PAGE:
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Message to the Dao Din Students

Dear Dao Din Students,

My name is John Draper and I am also from KKU. I would like to ask you a question about how you see autonomy. Maybe you could blog your answer on Prachatai so that we can discuss this in public in both Thai and English? I think it is important to discuss some of these ‘big ideas’ in public so that NGOs are not ignored and so that we are ready to present a sophisticated political solution – when the military lets us, of course ;<).

I understand that the military regime has asked you to work on your philosophy, ideology, and principles. So, what I - and tens of thousands of other people - are interested in is what framework are you using for autonomy? I understand autonomy to mean the right of a citizen or group of citizens with equal entitlements to exercise self-determination through the democratic process via public laws to encourage democracy. In particular, it implies decentralizing power in favor of limited self-determination by villages, cities, provinces, and regions.

In particular, because you are law students, I am interested in how your concept of autonomy can be used to specify new or amended public laws. My favorite way of describing democratic public law is by Held (1995, pp.192-193):

Sites of Power and Types of Rights

Sites of Power

Categories of rights

Examples of rights

Particular domain of action which right helps empower

1 Body

Health

(i) Physical and emotional wellbeing

Pursuit of bodily needs and pleasures

   

(ii) Clean, non-toxic, sustainable environment

Physical continuity

   

(iii) Control over fertility

Biological reproduction; freedom to be or not to be a parent

2 Welfare

Social

(i) Universal childcare

(ii) Universal education

(iii) Community services

Development of abilities and talents

3 Culture

Cultural

(i) Freedom of thought and faith

(ii) Freedom of expression and criticism

(iii) Toleration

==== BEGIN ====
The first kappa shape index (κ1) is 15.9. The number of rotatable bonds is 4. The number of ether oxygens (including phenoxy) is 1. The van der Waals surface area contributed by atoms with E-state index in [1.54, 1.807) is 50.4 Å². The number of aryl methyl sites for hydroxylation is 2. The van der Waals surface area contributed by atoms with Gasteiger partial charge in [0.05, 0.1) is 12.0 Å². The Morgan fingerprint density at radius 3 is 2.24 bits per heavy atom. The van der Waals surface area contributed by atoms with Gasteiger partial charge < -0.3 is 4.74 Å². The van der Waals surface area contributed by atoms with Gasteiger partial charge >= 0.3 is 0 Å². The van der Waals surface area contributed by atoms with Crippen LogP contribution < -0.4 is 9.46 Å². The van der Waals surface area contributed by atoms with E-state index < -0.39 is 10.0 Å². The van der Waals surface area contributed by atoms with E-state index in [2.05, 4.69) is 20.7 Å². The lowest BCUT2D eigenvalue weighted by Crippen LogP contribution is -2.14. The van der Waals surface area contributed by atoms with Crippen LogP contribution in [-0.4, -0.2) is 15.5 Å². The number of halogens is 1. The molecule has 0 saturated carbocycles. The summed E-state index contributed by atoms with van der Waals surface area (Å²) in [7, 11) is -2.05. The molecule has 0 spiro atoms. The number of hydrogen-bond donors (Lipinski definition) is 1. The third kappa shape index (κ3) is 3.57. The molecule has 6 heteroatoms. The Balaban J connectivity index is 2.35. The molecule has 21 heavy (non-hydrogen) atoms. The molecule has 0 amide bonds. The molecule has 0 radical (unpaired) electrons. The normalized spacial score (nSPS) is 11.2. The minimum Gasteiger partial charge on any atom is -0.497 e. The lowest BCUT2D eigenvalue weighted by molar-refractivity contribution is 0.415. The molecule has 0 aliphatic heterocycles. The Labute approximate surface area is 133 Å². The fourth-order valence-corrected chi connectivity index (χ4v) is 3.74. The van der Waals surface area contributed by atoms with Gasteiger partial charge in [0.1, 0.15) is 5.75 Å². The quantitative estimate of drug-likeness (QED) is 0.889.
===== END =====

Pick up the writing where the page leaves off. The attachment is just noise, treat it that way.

Pursuit of symbolic orders and modes of discourse

4 Civic associations

Civic

(i) Ability to form or join autonomous associations

(ii) Active membership of civic associations

(iii) Freedom of information

Individual and group projects

5 Economy

Economic

(i) Guaranteed minimum income

(ii) Diverse forms of consumption and productive property

(iii) Access avenues to productive and financial resources

Ability to pursue economic activity without immediate financial vulnerability

6 Coercive relations and organized violence

Pacific

(i) Peaceful coexistence

(ii) Lawful foreign policy

(iii) Accountability of political leaders for crimes, civil or criminal

Physical security and non-coercive relations

7 Legal and regulatory institutions

Political

(i) Due process and equal treatment before the law

(ii) Adequate and equal opportunities for deliberation

Participation in public agenda-setting, debate and electoral politics

 

I believe this framework for autonomy already provides a framework for the New Democracy Movement’s calls for democracy, justice, human rights, people participation and peace. However, how do you see public law?

Sincerely,

John Draper

Reference:

Held, D. (1995). Democracy and the global order: From the modern state to cosmopolitan democracy. Stanford, CA: Stanford University Press.